Jesus said "Blessed are the peacemakers." (Matthew 5:9). Griff passionately desired humans to be at peace with the Earth.  He drew vitality from nature through canoeing, camping and stargazing. He drumbeated the destructive dangers of technology and consumerism run amok, or what he referred to as "the Matrix." He taught sustainable living to his students at UL, and didn't just talk the talk, he walked the walk, and he pedaled the pedal. He often traveled by bicycle, and he fought to make this town more bike-friendly.  He advised and worked with the student environmental group on campus, called SPEAK, through which he spearheaded recycling at UL and major community events and inspired and helped lead the charge to preserve this sacred space surrounding us at this moment. Going beyond this community, for decades he was an active board member of the statewide Louisiana Environmental Action Network, LEAN, and he epitomized everything they represented.  Griff also taught and practiced peaceful coexistence between people. I never saw him angry, even when it would have been justified.  One day I asked him if he ever got angry. He replied "yeah, one time I drove in Los Angeles traffic." Griff was indeed the most peaceful man I've ever known.

Jesus said "You are the salt of the earth." (Matthew 5:13)  But what is salt?  Salt adds flavor, provides nourishment, and is a preservative.  Griff added flavor to our lives, from his dancing with wild abandon to musical grooves, to giving the same thought-provoking answer whenever someone asked what he taught.  He would reply "Reality."  Griff nourished our souls with wise words and extra-long hugs.  Griff fought to preserve our planet and this park, and he preserved the bonds of the tribe by creating pancake breakfasts, group camping trips, and music and dance outings as spaces where people could form new connections and strengthen old ones.  Griff wasn't merely salt of the Earth, he was a giant museum-quality specimen of crystalline sodium chloride.

Jesus said "A city on a hill can not be hidden." (Matthew 5: 14). You look up at a city on a hill, and to know Griff, was to look up to him in many ways, for he richly lived each day to the fullest, without regret.  Plus, think back to the countless community events where you saw him.  There were 400,000 attendees at Festival International, yet not one of them was as recognizable as that tall guy standing in the front row whose pointed feathered hat rose above the crowd, bouncing to the beat, shouting to the world "GRIFF IS HERE." Griff was a city on a hill because his presence, energy and zest for life could not be hidden.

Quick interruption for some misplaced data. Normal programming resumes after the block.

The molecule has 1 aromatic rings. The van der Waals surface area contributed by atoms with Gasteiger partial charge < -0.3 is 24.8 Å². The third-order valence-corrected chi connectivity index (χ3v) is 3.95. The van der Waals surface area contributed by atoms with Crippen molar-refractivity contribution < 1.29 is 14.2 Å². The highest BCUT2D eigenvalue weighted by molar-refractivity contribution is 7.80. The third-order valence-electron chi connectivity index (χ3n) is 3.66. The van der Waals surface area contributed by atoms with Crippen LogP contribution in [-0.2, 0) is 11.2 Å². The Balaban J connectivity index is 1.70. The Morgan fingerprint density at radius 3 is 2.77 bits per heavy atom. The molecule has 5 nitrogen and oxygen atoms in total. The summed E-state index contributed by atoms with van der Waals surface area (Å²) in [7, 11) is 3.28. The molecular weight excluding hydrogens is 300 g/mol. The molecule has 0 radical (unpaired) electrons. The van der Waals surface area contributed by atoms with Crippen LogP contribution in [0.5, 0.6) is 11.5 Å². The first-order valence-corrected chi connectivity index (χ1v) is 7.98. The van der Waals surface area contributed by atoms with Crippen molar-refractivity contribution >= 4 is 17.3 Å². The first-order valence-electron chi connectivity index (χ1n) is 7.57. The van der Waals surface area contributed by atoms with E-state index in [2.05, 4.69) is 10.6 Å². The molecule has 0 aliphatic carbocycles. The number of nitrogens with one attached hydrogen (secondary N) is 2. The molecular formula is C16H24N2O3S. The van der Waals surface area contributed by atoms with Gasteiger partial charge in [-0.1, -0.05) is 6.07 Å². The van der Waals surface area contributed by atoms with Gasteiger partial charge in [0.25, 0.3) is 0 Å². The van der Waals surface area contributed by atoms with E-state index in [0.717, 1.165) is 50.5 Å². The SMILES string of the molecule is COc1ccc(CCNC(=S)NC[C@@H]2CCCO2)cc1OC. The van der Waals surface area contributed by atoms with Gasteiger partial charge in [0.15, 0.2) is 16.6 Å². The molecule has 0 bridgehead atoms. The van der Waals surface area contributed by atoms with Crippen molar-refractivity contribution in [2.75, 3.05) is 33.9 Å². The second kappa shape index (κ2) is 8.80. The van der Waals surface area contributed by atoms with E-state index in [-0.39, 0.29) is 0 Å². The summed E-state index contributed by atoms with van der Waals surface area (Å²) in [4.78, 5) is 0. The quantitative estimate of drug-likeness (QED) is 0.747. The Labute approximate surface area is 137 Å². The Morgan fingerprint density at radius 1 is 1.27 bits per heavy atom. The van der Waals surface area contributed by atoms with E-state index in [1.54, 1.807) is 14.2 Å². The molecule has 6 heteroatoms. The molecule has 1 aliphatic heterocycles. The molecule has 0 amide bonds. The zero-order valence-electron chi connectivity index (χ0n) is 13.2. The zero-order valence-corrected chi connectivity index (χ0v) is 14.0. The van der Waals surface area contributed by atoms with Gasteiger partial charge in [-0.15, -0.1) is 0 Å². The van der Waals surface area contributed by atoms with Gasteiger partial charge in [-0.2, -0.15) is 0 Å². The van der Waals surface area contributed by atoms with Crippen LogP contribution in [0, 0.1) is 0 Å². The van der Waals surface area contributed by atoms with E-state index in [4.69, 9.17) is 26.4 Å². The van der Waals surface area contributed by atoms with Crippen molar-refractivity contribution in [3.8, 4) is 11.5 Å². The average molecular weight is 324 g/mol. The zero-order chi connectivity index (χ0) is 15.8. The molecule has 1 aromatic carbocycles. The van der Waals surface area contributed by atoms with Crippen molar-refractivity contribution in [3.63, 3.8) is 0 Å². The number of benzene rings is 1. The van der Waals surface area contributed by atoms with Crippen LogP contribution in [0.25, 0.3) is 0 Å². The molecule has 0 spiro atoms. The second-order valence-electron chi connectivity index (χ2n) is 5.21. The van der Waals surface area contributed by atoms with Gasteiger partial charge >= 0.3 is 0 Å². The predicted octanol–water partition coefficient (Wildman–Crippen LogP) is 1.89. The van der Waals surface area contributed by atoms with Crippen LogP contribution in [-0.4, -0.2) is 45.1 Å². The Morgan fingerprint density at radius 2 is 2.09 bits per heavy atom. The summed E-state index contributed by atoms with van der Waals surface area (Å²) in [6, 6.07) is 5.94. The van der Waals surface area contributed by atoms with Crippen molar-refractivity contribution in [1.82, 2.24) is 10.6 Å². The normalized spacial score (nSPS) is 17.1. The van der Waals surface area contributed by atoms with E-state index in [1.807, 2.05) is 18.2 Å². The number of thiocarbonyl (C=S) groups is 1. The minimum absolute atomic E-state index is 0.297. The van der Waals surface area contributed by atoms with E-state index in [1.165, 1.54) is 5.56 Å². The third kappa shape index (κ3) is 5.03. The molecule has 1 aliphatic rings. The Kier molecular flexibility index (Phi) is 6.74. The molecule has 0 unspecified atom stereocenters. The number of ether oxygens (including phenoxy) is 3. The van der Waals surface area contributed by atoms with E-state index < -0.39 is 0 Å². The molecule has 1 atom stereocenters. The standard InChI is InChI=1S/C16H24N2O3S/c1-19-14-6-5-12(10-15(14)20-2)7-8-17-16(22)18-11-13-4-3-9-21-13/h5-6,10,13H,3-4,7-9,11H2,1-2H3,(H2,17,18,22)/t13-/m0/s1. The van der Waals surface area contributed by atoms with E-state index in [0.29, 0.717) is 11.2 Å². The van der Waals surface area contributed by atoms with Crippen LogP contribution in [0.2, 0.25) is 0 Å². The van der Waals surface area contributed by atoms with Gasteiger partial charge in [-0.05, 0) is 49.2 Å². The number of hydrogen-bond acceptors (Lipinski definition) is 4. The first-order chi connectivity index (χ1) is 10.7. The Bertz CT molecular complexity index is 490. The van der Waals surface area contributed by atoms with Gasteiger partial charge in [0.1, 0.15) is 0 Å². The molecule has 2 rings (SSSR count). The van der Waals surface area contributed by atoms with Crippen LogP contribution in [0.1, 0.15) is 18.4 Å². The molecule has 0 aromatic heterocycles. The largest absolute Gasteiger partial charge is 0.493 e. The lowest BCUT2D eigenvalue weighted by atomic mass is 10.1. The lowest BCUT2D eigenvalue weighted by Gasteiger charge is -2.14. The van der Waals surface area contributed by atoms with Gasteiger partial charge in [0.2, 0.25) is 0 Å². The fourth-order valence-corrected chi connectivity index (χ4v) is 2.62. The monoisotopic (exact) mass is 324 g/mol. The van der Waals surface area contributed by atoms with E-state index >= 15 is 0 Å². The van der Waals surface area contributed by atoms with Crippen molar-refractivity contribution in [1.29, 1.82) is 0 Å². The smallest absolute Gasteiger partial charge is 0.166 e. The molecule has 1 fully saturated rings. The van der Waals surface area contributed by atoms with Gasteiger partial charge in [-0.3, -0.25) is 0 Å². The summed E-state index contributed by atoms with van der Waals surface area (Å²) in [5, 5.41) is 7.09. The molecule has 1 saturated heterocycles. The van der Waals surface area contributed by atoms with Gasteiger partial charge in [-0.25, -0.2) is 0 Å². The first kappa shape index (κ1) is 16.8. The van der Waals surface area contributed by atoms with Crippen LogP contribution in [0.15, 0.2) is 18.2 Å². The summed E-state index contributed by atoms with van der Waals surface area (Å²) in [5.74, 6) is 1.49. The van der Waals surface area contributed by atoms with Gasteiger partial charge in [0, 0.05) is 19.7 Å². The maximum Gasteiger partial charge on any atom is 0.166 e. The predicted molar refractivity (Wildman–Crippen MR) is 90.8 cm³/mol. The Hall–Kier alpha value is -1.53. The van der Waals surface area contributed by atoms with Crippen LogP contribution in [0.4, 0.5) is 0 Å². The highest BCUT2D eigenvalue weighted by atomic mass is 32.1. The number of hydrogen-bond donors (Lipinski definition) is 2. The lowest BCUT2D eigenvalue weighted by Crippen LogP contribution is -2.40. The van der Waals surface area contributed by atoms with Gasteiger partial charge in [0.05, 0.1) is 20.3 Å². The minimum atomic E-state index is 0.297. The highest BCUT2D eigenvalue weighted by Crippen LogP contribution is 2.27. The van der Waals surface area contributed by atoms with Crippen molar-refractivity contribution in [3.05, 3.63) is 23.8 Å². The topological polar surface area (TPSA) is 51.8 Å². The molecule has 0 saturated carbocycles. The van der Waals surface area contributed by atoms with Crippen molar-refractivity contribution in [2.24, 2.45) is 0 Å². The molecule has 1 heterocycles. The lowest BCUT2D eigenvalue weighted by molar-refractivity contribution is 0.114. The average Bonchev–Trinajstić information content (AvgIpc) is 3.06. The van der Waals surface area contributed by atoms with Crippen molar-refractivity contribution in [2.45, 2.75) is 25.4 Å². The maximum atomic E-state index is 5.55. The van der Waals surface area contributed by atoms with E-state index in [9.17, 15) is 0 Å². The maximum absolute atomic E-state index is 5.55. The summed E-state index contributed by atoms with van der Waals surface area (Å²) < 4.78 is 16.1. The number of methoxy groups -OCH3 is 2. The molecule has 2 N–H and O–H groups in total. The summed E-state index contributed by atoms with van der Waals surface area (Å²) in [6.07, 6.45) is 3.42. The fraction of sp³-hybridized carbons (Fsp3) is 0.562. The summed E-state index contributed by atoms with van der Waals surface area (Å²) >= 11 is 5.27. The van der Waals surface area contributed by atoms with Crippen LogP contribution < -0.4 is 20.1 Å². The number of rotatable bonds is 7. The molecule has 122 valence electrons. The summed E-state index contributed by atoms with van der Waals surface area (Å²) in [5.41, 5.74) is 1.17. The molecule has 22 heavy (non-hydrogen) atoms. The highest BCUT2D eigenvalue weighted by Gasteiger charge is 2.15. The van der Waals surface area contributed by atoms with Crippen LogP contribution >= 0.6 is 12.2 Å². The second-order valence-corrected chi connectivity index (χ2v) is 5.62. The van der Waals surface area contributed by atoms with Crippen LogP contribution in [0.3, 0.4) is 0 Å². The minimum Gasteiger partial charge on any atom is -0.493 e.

Jesus said "You are the light of the world . . . let your light shine before others." (Matthew 5:14-16).  Over the years, Griff taught thousands of students.  He was a beacon of inspiration to them and others, many of whom recently posted sentiments on his online Facebook page.  Here is only one of the messages:

"I am on my way back to Lafayette from Grand Isle with 45 middle-schoolers who camped on the beach last night. We planted around 300 bitter panicum on the dunes in the state park this morning.  [this plant helps prevent erosion]. Because of you I am spreading the love for this planet and doing good things for Louisiana."

So not only did Griff's light shine, but he was a torchbearer who passed his torch onto others, who are now passing that torch on as well.

Jesus said "Do not worry about your life."  (Matthew 6: 25) Griff was the most fearless person I've ever met. He challenged people to overcome self-doubt, often by firmly encouraging them with the mantra "No fear!" His ease set you at ease. And even in the face of death, he never displayed the slightest anxiety about dying. His only thought was that Alice, Blake, and Harrison be taken care of.

Jesus said "Do not judge." (Matthew 7:1). Griff was the most non-judgmental person I've ever known. He intensely wanted everyone to live authentically without fear or guilt. He accepted and loved you even if you disagreed with him, or even if you screwed up.  He never told you what was "right" or "wrong," or what you "should" or "shouldn't" do. He simply pointed out possibilities, and the positive or negative consequences of those options. Of course it was obvious what choice he thought was best: "You can love, or you can be destroyed by hate; You can be free, or you can be enslaved by fear." Those choices are clear, but he taught by example--his life was his message how he wished others would live. Regardless of your choices, he would still unconditionally love you, without judgment--even if you committed the ultimate sin of not recycling.